RBI’s modified digital lending norms (2024)

  • IASbaba
  • December 3, 2022
  • 0
Economics, Governance

Context: The modified guidelines on digital lending by the Reserve Bank of India (RBI) have come into effect from 1st December, 2022.

About Digital Lending:

  • Digital lending involves giving and recovering loans through web platforms or mobile apps.
  • It facilitates speedy disbursal and helps lower costs.
  • Lending Service Providers (LSPs) operate in collaboration with Non-Banking Financial Companies (NBFCs) who disburse credit to customers using the LSPs platform.
  • These platforms often resort to reckless practices by lending beyond a borrower’s repayment capacity.

About Digital Lenders:

RBI has categorised digital lenders into three groups:

  • Entities which are regulated by the RBI and are allowed to carry out lending business.
    • Example: All Commercial Banks, Primary (Urban) Co-operative Banks, State Co-operative Banks, District Central Co-operative Banks; and Non-Banking Financial Companies.
  • Entities that are authorised to carry out lending as per other statutory or regulatory provisions but are not regulated by the RBI.
    • Example: merchant bankers, stock brokers, bankers to issues, debenture trustees, portfolio managers, DPs, registrars to issues, share transfer agents, etc.
  • Entities lending outside the purview of any statutory or regulatory provisions.
    • Example: Informal lenders

About new guidelines issued by RBI:


  • The digital lending modified guidelines aim to protect customers from exorbitant interest rates and keep a check on unethical loan recovery practices.
  • The regulatory framework is basically focussed on the digital lending ecosystem of RBI-regulated entities and the lending service providers.

Loan disbursals and repayments:

  • These are to be executed only between the bank accounts of the borrowers and the regulated entities such as the banks and the NBFCs.
  • There will be no pass-through/pool account of the Lending Service Providers (LSPs).

Fees and Charges:

  • Any fees or charges payable to Lending Service Providers (LSPs) in the credit intermediation process shall be paid directly by Regulated Entities and not by the borrower.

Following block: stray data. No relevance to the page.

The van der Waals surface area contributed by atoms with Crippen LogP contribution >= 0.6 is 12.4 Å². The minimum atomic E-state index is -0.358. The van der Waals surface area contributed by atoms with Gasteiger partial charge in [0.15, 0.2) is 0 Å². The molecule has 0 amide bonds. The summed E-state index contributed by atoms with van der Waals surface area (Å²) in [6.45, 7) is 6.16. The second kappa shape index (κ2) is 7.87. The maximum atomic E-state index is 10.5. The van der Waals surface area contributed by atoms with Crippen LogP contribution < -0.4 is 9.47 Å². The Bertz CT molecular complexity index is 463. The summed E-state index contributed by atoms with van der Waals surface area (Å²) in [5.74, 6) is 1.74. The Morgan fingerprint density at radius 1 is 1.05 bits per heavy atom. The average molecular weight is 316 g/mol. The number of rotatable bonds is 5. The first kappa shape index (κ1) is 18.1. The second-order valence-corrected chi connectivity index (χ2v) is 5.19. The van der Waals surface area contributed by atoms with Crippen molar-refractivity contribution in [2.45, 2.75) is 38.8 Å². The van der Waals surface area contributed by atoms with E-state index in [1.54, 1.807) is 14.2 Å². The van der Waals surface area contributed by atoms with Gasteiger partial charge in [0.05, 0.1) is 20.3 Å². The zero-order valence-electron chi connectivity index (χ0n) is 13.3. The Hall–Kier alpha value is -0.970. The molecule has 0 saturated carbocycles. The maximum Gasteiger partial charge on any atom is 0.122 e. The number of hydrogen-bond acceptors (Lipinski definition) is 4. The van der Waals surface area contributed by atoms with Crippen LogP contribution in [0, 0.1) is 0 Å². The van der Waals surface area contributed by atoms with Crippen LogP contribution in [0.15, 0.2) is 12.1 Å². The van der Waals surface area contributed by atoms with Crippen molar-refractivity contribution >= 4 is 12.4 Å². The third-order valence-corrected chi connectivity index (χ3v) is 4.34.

• Instructions are only applicable for the existing customers availing fresh loans and to new customers getting onboarded.

Data collection:

  • Data collected by digital lending apps must be need-based, with the borrower’s prior consent, and can be audited if required.

Increase in credit limit:

  • Borrower’s consent on the increase in the credit limit is must.
  • An automatic credit increase without the consent would be prohibited.

Grievance redressal officer:

  • A nodal grievance redressal officer will also be deployed.
  • Such grievance redressal officers shall also deal with complaints against their respective Digital Lending Apps (DLAs).
  • Digital Lending Apps (DLAs) are mobile and web-based applications with user interfaces that allow a borrower to borrow from a digital lender.


  • The borrower can complain to the Integrated Ombudsman Scheme of the RBI if their grievance is not resolved by the bank within 30 days.

Credit Information Companies (CICs):

  • Regulated Entities are required to ensure that any lending carried out through digital lending apps has to be reported to Credit Information Companies (CICs).
  • Lending through the Buy Now Pay Later (BNPL) mode also needs to be reported to the CICs.

Advantages of new norms:

  • Financial inclusion: with new innovations underway, digital lending has enabled many Financial Service Providers a way to offer much better products to the masses at a much faster rate which is even more cost-efficient.
  • Reaching to the remotest area: Digital lending can prove to be a tool acting towards the growth of higher quality financial services to underserved businesses and people.
  • Tackling concerns: The guidelines aim to tackle concerns like unscrupulous lending practices and involvement of third parties, mis-selling and data privacy.
  • Regulated market: Licensed and compliant players will have an advantage over fintech’s with other NBFC partnerships and are likely to see rising market share in the future.
  • Avoiding delay: Online lending has played a pivotal role in evading cumbersome red-tapism usually involved while availing loans offline in a traditional setting.

Issues associated with the new norms:

  • Unregulated apps: There were about 1,100 lending apps available for Indian android users of which about 600 were illegal. They were either unregulated by the RBI or had NBFC partners with an asset size of less than 1,000 crore, prompting doubts on its operability.
  • The space is largely dominated by NBFCs: Its customers particularly include small borrowers without a documented credit history and thus, not served by traditional financial institutions.
  • LSPs often resort to reckless lending practices by endowing credit beyond a borrower’s repayment capacity. The risk is mitigated by spreading it to all users by charging higher interest rates.